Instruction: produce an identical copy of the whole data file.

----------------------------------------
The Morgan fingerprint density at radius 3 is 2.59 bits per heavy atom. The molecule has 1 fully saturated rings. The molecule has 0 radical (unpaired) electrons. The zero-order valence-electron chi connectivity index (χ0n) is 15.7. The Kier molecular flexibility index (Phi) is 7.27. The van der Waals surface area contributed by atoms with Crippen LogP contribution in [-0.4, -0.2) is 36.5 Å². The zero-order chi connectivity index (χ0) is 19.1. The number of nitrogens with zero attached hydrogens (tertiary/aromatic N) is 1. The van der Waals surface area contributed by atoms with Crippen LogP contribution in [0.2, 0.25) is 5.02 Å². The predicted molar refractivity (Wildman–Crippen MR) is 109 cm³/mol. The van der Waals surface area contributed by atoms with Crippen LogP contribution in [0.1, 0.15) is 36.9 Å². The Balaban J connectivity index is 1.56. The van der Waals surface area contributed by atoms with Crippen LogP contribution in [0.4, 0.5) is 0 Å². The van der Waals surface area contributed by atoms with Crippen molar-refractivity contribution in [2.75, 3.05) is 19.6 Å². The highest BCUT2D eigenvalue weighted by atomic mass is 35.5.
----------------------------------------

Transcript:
The Morgan fingerprint density at radius 3 is 2.59 bits per heavy atom. The molecule has 1 fully saturated rings. The molecule has 0 radical (unpaired) electrons. The zero-order valence-electron chi connectivity index (χ0n) is 15.7. The Kier molecular flexibility index (Phi) is 7.27. The van der Waals surface area contributed by atoms with Crippen LogP contribution in [-0.4, -0.2) is 36.5 Å². The zero-order chi connectivity index (χ0) is 19.1. The number of nitrogens with zero attached hydrogens (tertiary/aromatic N) is 1. The van der Waals surface area contributed by atoms with Crippen LogP contribution in [0.2, 0.25) is 5.02 Å². The predicted molar refractivity (Wildman–Crippen MR) is 109 cm³/mol. The van der Waals surface area contributed by atoms with Crippen LogP contribution in [0.1, 0.15) is 36.9 Å². The Balaban J connectivity index is 1.56. The van der Waals surface area contributed by atoms with Crippen LogP contribution in [0.4, 0.5) is 0 Å². The van der Waals surface area contributed by atoms with Crippen molar-refractivity contribution in [2.75, 3.05) is 19.6 Å². The highest BCUT2D eigenvalue weighted by atomic mass is 35.5.